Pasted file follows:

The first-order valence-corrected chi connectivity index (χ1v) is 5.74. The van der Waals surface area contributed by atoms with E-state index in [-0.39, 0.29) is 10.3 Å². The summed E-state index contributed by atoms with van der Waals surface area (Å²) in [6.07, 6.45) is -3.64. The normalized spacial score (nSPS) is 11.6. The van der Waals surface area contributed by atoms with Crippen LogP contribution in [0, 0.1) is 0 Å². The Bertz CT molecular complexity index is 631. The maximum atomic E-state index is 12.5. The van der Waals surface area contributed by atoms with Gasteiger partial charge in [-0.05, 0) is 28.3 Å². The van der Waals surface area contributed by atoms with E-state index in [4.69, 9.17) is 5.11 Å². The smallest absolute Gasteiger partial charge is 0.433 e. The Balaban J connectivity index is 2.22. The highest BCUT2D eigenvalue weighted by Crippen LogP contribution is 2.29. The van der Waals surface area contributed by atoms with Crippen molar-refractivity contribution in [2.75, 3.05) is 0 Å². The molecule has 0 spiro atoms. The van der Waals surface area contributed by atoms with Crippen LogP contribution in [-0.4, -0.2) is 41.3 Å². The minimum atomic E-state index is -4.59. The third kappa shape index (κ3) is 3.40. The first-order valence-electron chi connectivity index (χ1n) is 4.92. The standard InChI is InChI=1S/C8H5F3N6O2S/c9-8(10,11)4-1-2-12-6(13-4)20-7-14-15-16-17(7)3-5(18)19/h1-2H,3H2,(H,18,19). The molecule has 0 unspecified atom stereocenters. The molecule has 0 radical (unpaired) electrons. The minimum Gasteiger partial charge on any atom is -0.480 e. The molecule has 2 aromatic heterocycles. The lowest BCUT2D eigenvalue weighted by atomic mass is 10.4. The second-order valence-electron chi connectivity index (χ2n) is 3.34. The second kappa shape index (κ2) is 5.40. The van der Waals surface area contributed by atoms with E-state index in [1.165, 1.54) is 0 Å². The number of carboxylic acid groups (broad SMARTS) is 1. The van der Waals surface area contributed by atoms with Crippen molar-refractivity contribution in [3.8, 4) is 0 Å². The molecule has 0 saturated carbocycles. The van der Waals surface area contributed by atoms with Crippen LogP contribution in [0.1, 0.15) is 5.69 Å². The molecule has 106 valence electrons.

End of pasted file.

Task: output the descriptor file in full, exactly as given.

The first-order valence-corrected chi connectivity index (χ1v) is 5.74. The van der Waals surface area contributed by atoms with E-state index in [-0.39, 0.29) is 10.3 Å². The summed E-state index contributed by atoms with van der Waals surface area (Å²) in [6.07, 6.45) is -3.64. The normalized spacial score (nSPS) is 11.6. The van der Waals surface area contributed by atoms with Crippen LogP contribution in [0, 0.1) is 0 Å². The Bertz CT molecular complexity index is 631. The maximum atomic E-state index is 12.5. The van der Waals surface area contributed by atoms with Gasteiger partial charge in [-0.05, 0) is 28.3 Å². The van der Waals surface area contributed by atoms with E-state index in [4.69, 9.17) is 5.11 Å². The smallest absolute Gasteiger partial charge is 0.433 e. The Balaban J connectivity index is 2.22. The highest BCUT2D eigenvalue weighted by Crippen LogP contribution is 2.29. The van der Waals surface area contributed by atoms with Crippen molar-refractivity contribution in [2.75, 3.05) is 0 Å². The molecule has 0 spiro atoms. The van der Waals surface area contributed by atoms with Crippen LogP contribution in [-0.4, -0.2) is 41.3 Å². The minimum atomic E-state index is -4.59. The third kappa shape index (κ3) is 3.40. The first-order valence-electron chi connectivity index (χ1n) is 4.92. The standard InChI is InChI=1S/C8H5F3N6O2S/c9-8(10,11)4-1-2-12-6(13-4)20-7-14-15-16-17(7)3-5(18)19/h1-2H,3H2,(H,18,19). The molecule has 0 unspecified atom stereocenters. The molecule has 0 radical (unpaired) electrons. The minimum Gasteiger partial charge on any atom is -0.480 e. The molecule has 2 aromatic heterocycles. The lowest BCUT2D eigenvalue weighted by atomic mass is 10.4. The second-order valence-electron chi connectivity index (χ2n) is 3.34. The second kappa shape index (κ2) is 5.40. The van der Waals surface area contributed by atoms with E-state index in [1.165, 1.54) is 0 Å². The number of carboxylic acid groups (broad SMARTS) is 1. The van der Waals surface area contributed by atoms with Crippen molar-refractivity contribution in [3.8, 4) is 0 Å². The molecule has 0 saturated carbocycles. The van der Waals surface area contributed by atoms with Crippen LogP contribution in [0.1, 0.15) is 5.69 Å². The molecule has 106 valence electrons.